Each month, the US Treasury holds a week-long auction of US notes and bonds to foreign investors and the Fed. In the past two years alone, there has been a record increase in monthly amounts of debt auctions from $18 billion to $44 billion a month. But this is still nothing compared to this week’s record issuance of US debt instruments.
This week, the US Treasury is issuing a record $123 billion in US bonds and notes to whoever wants to buy. Yesterday, for example, saw the auction of $7 billion in 5-year TIPS. The Fed only has room to buy about $1 billion more, so it will largely fall upon private investors and the rest of the market to pick up the slack. China is expected to continue to buy, although in gradually lesser amounts than before.
US Debt Auction Sizes Will Increase Into 2010, Put Pressure on USD
According to Michael Pond of Barclays Capital, the Treasury “prides themselves on being consistent issuers” and auction sizes will likely increase marginally going into mid-2010.
Since the supply is expected to increase, will demand be able to keep up? Pond sees private demand stabilizing and even shrinking. Given that the Fed will no longer be buying, there is real concern that the demand won’t be enough.
Moreover, with an improved global economic outlook next year, more investors will be looking for places they can get a higher return on their money than in the US dollar-denominated instruments.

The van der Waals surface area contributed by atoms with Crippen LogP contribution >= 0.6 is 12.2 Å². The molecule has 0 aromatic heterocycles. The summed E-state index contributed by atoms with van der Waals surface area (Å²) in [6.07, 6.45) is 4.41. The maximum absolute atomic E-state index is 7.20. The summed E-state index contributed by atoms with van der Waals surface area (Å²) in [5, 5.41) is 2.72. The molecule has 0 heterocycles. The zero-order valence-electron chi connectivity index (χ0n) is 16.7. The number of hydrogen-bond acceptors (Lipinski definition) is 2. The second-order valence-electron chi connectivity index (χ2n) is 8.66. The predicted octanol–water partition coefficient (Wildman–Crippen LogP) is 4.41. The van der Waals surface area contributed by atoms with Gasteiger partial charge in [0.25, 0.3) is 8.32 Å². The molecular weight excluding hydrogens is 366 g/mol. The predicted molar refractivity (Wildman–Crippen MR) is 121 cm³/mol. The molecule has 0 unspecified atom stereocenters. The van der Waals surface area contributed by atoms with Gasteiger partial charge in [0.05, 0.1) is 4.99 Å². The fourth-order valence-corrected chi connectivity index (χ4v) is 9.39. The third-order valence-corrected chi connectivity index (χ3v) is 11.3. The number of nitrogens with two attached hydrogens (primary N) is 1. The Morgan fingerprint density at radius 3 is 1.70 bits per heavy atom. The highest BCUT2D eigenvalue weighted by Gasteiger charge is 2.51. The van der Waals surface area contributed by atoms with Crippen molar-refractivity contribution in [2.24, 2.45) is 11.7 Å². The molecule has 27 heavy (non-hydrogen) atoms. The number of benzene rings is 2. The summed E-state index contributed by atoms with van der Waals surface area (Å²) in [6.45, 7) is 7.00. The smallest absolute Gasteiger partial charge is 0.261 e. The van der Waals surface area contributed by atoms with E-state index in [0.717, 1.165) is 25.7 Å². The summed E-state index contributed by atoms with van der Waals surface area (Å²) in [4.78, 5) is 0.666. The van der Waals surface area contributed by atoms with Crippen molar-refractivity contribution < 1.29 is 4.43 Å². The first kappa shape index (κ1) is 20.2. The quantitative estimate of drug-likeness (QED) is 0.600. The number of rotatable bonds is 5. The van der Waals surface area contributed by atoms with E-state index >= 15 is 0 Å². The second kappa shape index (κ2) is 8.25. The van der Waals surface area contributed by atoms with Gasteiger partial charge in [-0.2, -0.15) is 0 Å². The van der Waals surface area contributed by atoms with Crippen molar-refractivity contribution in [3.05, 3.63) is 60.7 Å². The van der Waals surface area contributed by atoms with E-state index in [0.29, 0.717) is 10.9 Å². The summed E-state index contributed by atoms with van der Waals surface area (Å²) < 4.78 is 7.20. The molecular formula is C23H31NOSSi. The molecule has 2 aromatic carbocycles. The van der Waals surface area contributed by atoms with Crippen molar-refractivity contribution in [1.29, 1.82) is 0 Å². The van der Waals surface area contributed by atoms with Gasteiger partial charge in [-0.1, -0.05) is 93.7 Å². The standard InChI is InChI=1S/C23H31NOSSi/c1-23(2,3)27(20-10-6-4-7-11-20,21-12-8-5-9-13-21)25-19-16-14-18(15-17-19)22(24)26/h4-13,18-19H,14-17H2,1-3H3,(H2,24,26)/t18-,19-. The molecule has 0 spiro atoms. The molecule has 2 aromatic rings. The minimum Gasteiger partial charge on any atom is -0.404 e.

Pond estimates the Fed rates will make it to 1% by the end of 2010, but it is not clear how much this will do for improving US dollar strength in the near term considering the amount of outstanding debts. Furthermore, the weaker US dollar may be good for exports, but much of these gains are eaten back up again in the relative cost of oil, which, because it is priced in USD, costs more as a result.
USD Conflicts With Status As World Reserve Currency
One of the major reasons central banks keep buying US dollars is because oil is traded in dollars, and oil is a key ingredient in the global export trade. You might want to check out some of the updates I’ve been keeping on these developments below:
Zhou Xiaochuan’s Proposal For World Reserve Currency is Accepted by UN (March 29, 2009)
U.S. Dollar Up For Debate At G8 Meeting (July 5, 2009)
Supracurrency Coin Proposed As New World Reserve Currency (July 12, 2009)
China Diversifies Reserves As Part of “Going Out Strategy” (July 29, 2009)
China’s Biggest One-Day Loss of the Year (August 18, 2009)
World Bank: Don’t Take USD Reserve Status for Granted (Sept. 27, 2009)
Sucre, New Latin American Currency To Replace USD for Trade (Oct. 19, 2009)
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